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Symbicort not Working Properly?

I have been on symbicort (alternating between 200/6 and 400/12 during flare ups) for the past year, which I know is a combination of formoterol & busesonide.

Prior to this, I was on a clenil modulite inhaler (200mcg twice daily) which I believe was a different steroid (beclometasone dipropionate?)

The switch to symbicort has certainly decreased my attacks of wheezing and coughing which were happening pretty much every time I tried to exercise and at other times in between, I'm a competitive runner and I even broke a rib during a coughing fit after a training session when on just the clenil inhaler and ventolin, not to mention a trip to hospital after a sudden severe attack after a race. This has definitely improved with the symbicort.

The thing is though that for months (I'm not sure how long exactly, but I believe it started just after I switched to symbicort) I've had a feeling like there's mucus in my airway, high up around my throat. It gives me a sensation of drowning when I lie down and it's affecting my sleep, even when propped up on three pillows in bed every night, and my peak flow is dropping overnight to 370 (from a PB of 460). When I do cough I often bring up thick clear sticky mucus (particularly after exercise/ when I get up in the morning). The GP said my chest is clear (but then where's all the mucus coming from!?)

I was wondering whether this is a sign that the LABA in symbicort is helping me, but that the steroid isn't working as it should becasue I really don't remember having this 'gunky' feeling when on the clenil inhaler. I spoke to my GP about this months ago but they were really dismissive, saying that symbicort is a really good drug. I left the doctor's surgery feeling a little stupid, but months later the problem is persisting.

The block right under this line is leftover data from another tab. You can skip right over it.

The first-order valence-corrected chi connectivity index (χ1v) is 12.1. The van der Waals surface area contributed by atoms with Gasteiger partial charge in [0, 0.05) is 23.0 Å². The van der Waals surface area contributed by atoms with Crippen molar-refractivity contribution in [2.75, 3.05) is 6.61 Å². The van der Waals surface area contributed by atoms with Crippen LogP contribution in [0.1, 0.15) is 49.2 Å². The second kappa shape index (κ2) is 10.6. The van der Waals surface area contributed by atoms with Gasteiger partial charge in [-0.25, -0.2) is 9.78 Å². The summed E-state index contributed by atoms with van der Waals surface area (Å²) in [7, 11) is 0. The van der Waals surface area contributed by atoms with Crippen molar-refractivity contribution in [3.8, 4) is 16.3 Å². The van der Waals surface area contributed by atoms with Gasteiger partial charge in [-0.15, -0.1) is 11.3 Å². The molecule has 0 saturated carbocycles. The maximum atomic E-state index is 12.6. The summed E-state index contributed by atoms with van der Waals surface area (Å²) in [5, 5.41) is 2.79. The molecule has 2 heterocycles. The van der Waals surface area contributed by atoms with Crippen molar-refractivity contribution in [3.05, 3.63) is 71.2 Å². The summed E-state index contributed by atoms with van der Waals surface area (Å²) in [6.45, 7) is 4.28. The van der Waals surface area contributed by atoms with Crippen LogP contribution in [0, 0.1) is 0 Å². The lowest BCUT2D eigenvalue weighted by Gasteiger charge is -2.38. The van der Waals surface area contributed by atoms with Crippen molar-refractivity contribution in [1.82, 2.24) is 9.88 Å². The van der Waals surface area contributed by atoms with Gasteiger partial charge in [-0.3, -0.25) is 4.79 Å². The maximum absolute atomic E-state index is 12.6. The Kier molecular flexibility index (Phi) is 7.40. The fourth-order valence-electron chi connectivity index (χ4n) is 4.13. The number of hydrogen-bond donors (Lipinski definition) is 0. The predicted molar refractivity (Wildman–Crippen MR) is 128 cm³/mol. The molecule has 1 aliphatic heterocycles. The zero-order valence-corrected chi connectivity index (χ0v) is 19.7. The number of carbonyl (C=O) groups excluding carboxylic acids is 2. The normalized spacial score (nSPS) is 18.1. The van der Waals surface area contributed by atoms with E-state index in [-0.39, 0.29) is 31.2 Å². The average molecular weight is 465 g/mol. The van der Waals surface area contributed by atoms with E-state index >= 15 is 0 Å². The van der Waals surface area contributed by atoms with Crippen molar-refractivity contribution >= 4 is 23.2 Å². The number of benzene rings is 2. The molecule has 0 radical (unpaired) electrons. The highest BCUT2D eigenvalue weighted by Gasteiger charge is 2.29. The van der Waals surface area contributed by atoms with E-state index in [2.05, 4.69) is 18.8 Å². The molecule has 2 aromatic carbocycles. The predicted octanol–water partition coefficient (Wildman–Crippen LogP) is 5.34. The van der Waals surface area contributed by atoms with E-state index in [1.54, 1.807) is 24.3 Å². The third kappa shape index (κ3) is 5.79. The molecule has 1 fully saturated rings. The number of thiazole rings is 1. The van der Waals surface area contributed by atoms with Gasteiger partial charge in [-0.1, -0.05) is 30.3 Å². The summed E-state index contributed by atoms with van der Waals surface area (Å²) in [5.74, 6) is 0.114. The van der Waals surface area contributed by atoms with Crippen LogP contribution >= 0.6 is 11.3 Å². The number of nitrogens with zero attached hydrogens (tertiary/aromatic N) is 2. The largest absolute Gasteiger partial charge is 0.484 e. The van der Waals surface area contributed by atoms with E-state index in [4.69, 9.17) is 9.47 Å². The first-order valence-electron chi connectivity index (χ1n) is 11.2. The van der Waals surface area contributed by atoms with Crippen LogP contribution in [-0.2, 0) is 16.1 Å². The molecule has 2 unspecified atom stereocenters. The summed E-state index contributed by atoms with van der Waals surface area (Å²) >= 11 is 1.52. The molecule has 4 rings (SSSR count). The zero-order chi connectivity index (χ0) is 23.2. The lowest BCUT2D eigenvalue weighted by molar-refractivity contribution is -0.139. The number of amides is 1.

Any advice would be much appreciated.


Jen R

7 Replies

Hello! I'm also a mucusy asthmatic (the triad is the '3 esses' - swelling, spasm, sputum).

If the mucus is around your throat then it's probably what they call post nasal drip - most people with asthma also have some sinus problems too. For mucus / post nasal drip, the best drug is Montelukast - which your GP can prescribe and is the usual thing that they add next after your steroids + LABA.

It's probably not related to the symbicort / clenil switch, and more that the mould and pollen counts have been at extremely high levels this year - which will affect you in particular as you're running outside a lot. The mucus also then causes coughing which then increases the irritation in your lungs... which then make their own sticky clear mucus as well to try to protect the damaged airways. Chaos!

Obviously it could be something completely different, but that would be my best guess.

It's a shame your Dr made you feel stupid because it's probably something they can help you with. Montelukast has a few weird side effects for the first couple of weeks (headaches and vivid dreams most often) but it's worth persisting with.

Good luck,




I'm on symbicort too and have woken up each

Morning feeling like I have a cold all bunged up and throaty since starting it. Doc gave me a nasal spray called avamys which is flixotide? I think. They give this for nasal drip which I didn't think I had.Since I started using it at night time no more morning cold sniffles. Think it is just coincidence though as I think it's more likely down to high pollen and mould spores in the air as lungs feel clear as the symbicort is doing it's job. Might be worth a try.